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16 April 2014, Wednesday
 
 
Today's Zaman
 
 
 
 

Demonstrators: Answer questions about Turk’s suspicious death

17 January 2012, Tuesday /ALYSON NEEL
Demonstrators will demand transparency and the release of all pertinent documents today in front of a Swedish police station in connection with the case of a Turkish immigrant who allegedly committed suicide while being detained there last July.

According to police reports, Sercan Budakçı was found unconscious in his detention cell on July 9 after having hanged himself with a bed sheet while being held at the Handen police station in Haninge. He later died at a hospital. Budakçı was reportedly arrested for having splashed water on a bus driver during a dispute.

Budakçı's mother and sister told Today's Zaman they believe the police are covering up much of what happened that day last summer.

Mattias Bernhardsson, a civil attorney for the Budakçı family and city counselor for the Socialist Justice Party in Haninge, opened an investigation into the case back in July. He led a public meeting in Haninge to share information on the case on Jan. 15. More than 100 people attended to hear what he had to say.

Bernhardsson, who told Today's Zaman on Monday he was pleased with the turnout, said the group had decided to hold a demonstration Wednesday to protest the police's lack of transparency and demand they make all pertinent documentation accessible to the Budakçı family.

The police were invited to the meeting but did not respond, Bernhardsson said.

Selda Budakçı told Today's Zaman that the meeting, which heard Bernhardsson rehash the arrest and death of her brother, was very difficult for her and her mother. “It was very sad. It was hard to hear my brother's words and what they [the police] did all over again. We cried a lot,” she said.

“Many people were angry. Others were sad,” she said. Both Selda Budakçı and Bernhardsson said others brought up stories of Swedish police brutality at the meeting.

“The group decided to have a demonstration on Wednesday at the police station and then another demonstration two weeks later,” he said on Monday.

Budakçı's family has not applied for a permit, so the demonstrators will technically be meeting illegally. Selda Budakçı said it is the police who must approve demonstration permits, so it is obvious why they did not apply. “If we went to the police to have our demonstration in front of a police station approved, they would of course deny it.”

'Questions must be answered'

Budakçı's family, Bernhardsson and the meeting group have questions they want answered, Bernhardsson said.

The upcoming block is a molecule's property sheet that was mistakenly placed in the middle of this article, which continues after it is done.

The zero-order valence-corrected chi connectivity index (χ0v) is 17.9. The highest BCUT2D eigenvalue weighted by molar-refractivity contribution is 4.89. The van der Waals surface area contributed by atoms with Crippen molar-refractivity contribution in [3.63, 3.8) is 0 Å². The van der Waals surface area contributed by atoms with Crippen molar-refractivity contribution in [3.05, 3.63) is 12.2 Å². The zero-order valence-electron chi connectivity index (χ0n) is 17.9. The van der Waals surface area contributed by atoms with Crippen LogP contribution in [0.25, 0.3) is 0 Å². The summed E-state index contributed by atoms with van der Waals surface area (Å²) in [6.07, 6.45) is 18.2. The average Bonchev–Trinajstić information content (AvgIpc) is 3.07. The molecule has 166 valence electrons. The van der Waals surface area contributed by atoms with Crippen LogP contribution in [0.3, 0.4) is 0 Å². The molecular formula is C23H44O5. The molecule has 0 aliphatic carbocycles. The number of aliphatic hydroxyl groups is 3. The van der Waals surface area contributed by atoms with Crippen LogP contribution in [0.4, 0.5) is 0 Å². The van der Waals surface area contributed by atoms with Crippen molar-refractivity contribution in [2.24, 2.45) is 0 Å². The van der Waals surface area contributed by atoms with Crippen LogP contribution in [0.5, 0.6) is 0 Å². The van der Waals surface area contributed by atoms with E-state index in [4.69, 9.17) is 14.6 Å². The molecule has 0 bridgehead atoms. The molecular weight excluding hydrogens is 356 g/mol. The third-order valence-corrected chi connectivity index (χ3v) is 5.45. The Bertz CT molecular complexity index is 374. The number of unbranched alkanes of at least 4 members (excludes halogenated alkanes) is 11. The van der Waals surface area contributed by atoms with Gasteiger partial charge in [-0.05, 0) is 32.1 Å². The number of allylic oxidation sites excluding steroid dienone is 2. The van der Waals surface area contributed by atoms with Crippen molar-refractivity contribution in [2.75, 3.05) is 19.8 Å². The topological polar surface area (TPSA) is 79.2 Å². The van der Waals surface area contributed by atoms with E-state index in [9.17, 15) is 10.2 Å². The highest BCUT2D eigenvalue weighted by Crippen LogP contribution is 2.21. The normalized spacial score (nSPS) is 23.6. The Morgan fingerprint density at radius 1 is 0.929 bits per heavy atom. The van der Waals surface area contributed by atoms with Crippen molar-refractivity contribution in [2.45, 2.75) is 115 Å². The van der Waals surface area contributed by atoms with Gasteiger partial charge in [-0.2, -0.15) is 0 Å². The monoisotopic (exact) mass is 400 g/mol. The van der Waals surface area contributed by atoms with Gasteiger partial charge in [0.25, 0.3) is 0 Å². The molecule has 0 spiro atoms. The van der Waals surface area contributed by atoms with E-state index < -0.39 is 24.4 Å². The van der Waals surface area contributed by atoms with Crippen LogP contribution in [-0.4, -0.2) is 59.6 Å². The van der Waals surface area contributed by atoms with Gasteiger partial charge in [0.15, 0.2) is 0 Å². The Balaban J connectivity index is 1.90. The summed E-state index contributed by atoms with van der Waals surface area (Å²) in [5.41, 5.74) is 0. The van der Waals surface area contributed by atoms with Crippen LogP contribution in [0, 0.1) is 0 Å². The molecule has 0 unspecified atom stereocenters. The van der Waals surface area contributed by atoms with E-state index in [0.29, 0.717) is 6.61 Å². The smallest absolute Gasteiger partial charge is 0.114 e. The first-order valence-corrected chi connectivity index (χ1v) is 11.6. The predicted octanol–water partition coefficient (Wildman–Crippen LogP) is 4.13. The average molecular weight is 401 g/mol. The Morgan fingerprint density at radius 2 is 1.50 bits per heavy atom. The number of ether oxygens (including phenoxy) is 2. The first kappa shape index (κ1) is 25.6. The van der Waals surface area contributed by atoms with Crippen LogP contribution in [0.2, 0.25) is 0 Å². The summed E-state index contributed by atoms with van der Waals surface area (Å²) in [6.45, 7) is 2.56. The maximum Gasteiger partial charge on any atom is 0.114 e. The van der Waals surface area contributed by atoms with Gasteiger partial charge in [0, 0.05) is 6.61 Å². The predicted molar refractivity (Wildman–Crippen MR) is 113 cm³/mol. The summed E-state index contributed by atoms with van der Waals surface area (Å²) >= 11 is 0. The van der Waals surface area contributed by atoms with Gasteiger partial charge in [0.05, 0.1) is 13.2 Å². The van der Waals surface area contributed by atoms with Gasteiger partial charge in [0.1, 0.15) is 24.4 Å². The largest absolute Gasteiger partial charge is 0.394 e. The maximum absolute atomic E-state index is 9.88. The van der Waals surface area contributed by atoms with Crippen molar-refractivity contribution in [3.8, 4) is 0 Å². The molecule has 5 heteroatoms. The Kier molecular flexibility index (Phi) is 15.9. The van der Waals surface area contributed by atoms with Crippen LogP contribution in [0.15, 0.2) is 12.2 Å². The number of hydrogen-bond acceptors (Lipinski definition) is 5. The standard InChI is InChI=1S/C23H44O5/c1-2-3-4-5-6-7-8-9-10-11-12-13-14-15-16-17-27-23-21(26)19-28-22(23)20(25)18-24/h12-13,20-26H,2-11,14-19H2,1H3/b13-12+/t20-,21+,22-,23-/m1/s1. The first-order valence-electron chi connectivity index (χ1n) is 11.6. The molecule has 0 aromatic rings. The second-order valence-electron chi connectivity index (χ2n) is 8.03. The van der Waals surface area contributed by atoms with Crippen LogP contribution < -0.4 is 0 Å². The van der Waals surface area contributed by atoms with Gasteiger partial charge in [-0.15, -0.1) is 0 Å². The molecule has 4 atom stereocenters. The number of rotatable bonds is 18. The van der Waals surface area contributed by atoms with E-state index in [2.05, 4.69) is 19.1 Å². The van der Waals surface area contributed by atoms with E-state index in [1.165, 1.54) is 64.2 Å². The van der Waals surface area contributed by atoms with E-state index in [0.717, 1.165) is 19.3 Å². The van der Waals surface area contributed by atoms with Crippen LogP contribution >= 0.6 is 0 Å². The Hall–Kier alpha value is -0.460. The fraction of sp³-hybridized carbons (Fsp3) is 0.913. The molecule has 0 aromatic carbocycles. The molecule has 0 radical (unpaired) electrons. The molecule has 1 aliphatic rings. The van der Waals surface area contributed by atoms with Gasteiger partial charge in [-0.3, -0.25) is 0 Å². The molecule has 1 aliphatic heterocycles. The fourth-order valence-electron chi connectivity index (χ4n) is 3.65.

“We will ask the police to answer the following questions. What is being done to increase the safety in the lock-up? And who inflicted the injuries that were found on Sercan [Budakçı]?” he said.

Police reports indicate “no visible injuries” were found on Budakçı's body, but Bernhardsson stated the Board of Forensic Medicine's report and photographs from the forensic autopsy say otherwise. According to the external examination, there was swelling and a three-centimeter abrasion on the crown of Budakçı's head and bruises and abrasions near his left eye and on one of his legs.

“We will also demand the family be entitled to read the complaint Sercan made against the bus driver and to read the statement of the bus driver,” Bernhardsson said before the demonstration. Both the family and Bernhardsson have said the police, who conducted a four-day internal investigation before concluding no one was at fault, have not cooperated in their search for the truth as to what happened last July.

Selda Budakçı says that if the police do not respond, they will not back down. “If the police do not listen to us, we will just have a bigger demonstration until someone does,” she said.

All major media outlets have been contacted. And two more important figures have said they plan to join.

Journalist and writer Kurdo Baksı, one of the most prominent Kurdish intellectuals in Sweden, contacted Bernhardsson on Tuesday to say he would attend the demonstration. Baksı, who emigrated from Turkey to Sweden in 1980, is the winner of 13 international awards and is a prolific writer on immigration and immigration policy. He is a regular contributor to the Swedish daily Dagens Nyheter.

Murat Kuseyri, chairman of the Swedish-Turkish Solidarity and Cultural Association in Stockholm (Svensk-Turkisk Solidaritet och Kulturföreningen i Stockholm), was also expected to participate in the demonstration.

 
 
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